What are the racial sentencing disparities when it comes to incarcerations, and are there any regional variations in these disparities?

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According to The Sentencing Project, the United States has the highest rate of incarceration in the world, with 670 out of every 100,000 Americans currently imprisoned. This number has increased sharply beginning in the 1980s and beginning to decline slowly in the last decade. Overall, non-white Americans are more likely...

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According to The Sentencing Project, the United States has the highest rate of incarceration in the world, with 670 out of every 100,000 Americans currently imprisoned. This number has increased sharply beginning in the 1980s and beginning to decline slowly in the last decade. Overall, non-white Americans are more likely to be incarcerated. One in every seventeen white men (about 6%) will be incarcerated at some point during their life, while one in every three black men will (33%) and one in every six Latino men (17%). For women, the difference is even more dramatic. One in every 111 white women (less than 1%) will go to prison in her lifetime, while 5.5% of black women, one out of eighteen, will. For Latina women, one in forty-five will serve time in prison, a rate of around 2%.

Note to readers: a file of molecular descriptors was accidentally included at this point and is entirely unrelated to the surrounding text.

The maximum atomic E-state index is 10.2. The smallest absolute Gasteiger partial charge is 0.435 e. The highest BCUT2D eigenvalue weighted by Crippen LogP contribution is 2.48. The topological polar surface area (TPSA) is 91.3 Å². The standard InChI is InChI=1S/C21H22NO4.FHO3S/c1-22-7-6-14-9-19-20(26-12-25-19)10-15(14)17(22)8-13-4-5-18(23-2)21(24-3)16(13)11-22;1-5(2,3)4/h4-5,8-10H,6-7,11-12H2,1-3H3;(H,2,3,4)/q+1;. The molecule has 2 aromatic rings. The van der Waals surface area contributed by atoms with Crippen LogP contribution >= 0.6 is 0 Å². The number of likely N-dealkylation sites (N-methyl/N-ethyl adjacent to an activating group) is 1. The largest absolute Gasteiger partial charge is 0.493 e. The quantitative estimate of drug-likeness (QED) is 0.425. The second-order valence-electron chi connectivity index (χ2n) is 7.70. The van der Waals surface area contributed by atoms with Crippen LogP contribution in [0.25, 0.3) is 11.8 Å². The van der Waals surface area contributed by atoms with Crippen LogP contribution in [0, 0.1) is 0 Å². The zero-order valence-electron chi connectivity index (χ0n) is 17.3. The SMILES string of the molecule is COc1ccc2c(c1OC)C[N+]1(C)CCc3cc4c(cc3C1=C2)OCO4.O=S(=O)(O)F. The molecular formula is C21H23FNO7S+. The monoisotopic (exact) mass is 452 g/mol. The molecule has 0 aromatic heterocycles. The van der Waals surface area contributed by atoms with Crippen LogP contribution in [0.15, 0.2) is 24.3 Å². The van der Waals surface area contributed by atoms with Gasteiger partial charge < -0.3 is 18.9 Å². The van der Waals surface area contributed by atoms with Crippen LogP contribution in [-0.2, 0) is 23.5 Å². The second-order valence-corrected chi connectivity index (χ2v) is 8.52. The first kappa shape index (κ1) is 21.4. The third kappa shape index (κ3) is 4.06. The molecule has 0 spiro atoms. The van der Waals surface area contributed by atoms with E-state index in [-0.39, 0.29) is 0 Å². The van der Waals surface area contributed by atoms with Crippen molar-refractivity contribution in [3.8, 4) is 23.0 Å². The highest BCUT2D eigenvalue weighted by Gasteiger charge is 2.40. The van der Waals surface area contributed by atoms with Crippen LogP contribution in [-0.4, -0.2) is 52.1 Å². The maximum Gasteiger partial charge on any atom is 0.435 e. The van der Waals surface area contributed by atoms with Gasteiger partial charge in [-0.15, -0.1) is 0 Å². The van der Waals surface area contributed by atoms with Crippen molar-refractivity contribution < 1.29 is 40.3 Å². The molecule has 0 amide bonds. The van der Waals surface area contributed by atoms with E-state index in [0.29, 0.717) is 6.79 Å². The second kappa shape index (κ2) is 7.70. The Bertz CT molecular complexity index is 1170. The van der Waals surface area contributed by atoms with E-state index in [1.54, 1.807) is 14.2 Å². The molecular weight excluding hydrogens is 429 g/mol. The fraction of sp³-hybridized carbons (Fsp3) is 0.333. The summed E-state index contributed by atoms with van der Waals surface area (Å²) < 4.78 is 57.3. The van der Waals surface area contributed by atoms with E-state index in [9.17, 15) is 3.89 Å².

Looking at incarceration statistics by state reveals notable differences in incarceration rates by state. The states with the highest rate of incarceration are Louisiana (760 of every 100,000 residents), Oklahoma (673 of every 100,000), Mississippi (624 of every 100,000). Arizona and Arkansas also have high rates, with more than 500 of every 100,000 residents incarcerated. The states with the lowest rates have less than one third as many as the highest states. The following all have less than 2% of their population incarcerated: Maine, Massachusetts, Minnesota, Rhode Island, and Vermont. In general, northern states have lower rates of incarceration, while southern states have higher rates. There are some exceptions to this, such as New Mexico’s relatively low rate (329 per 100,000) and Idaho’s higher rate of 489 per 100,000.

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